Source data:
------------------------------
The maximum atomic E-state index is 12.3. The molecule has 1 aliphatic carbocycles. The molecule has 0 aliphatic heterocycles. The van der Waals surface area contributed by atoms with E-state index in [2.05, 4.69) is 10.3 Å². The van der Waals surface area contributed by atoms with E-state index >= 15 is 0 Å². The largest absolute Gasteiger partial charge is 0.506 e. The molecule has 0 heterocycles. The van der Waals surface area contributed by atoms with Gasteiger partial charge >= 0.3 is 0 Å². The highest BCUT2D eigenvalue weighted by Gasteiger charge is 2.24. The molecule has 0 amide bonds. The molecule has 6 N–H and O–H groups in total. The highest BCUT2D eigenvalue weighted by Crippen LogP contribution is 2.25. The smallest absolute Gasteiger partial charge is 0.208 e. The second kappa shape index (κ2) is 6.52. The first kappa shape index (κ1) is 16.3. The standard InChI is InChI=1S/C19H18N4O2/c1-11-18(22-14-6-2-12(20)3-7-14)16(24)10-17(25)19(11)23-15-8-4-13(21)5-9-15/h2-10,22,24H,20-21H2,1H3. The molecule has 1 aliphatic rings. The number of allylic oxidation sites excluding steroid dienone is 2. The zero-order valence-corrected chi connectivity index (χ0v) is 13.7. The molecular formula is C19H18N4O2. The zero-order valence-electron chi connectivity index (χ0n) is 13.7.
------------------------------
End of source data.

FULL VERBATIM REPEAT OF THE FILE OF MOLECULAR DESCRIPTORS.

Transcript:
The maximum atomic E-state index is 12.3. The molecule has 1 aliphatic carbocycles. The molecule has 0 aliphatic heterocycles. The van der Waals surface area contributed by atoms with E-state index in [2.05, 4.69) is 10.3 Å². The van der Waals surface area contributed by atoms with E-state index >= 15 is 0 Å². The largest absolute Gasteiger partial charge is 0.506 e. The molecule has 0 heterocycles. The van der Waals surface area contributed by atoms with Gasteiger partial charge >= 0.3 is 0 Å². The highest BCUT2D eigenvalue weighted by Gasteiger charge is 2.24. The molecule has 0 amide bonds. The molecule has 6 N–H and O–H groups in total. The highest BCUT2D eigenvalue weighted by Crippen LogP contribution is 2.25. The smallest absolute Gasteiger partial charge is 0.208 e. The second kappa shape index (κ2) is 6.52. The first kappa shape index (κ1) is 16.3. The standard InChI is InChI=1S/C19H18N4O2/c1-11-18(22-14-6-2-12(20)3-7-14)16(24)10-17(25)19(11)23-15-8-4-13(21)5-9-15/h2-10,22,24H,20-21H2,1H3. The molecule has 1 aliphatic rings. The number of allylic oxidation sites excluding steroid dienone is 2. The zero-order valence-corrected chi connectivity index (χ0v) is 13.7. The molecular formula is C19H18N4O2. The zero-order valence-electron chi connectivity index (χ0n) is 13.7.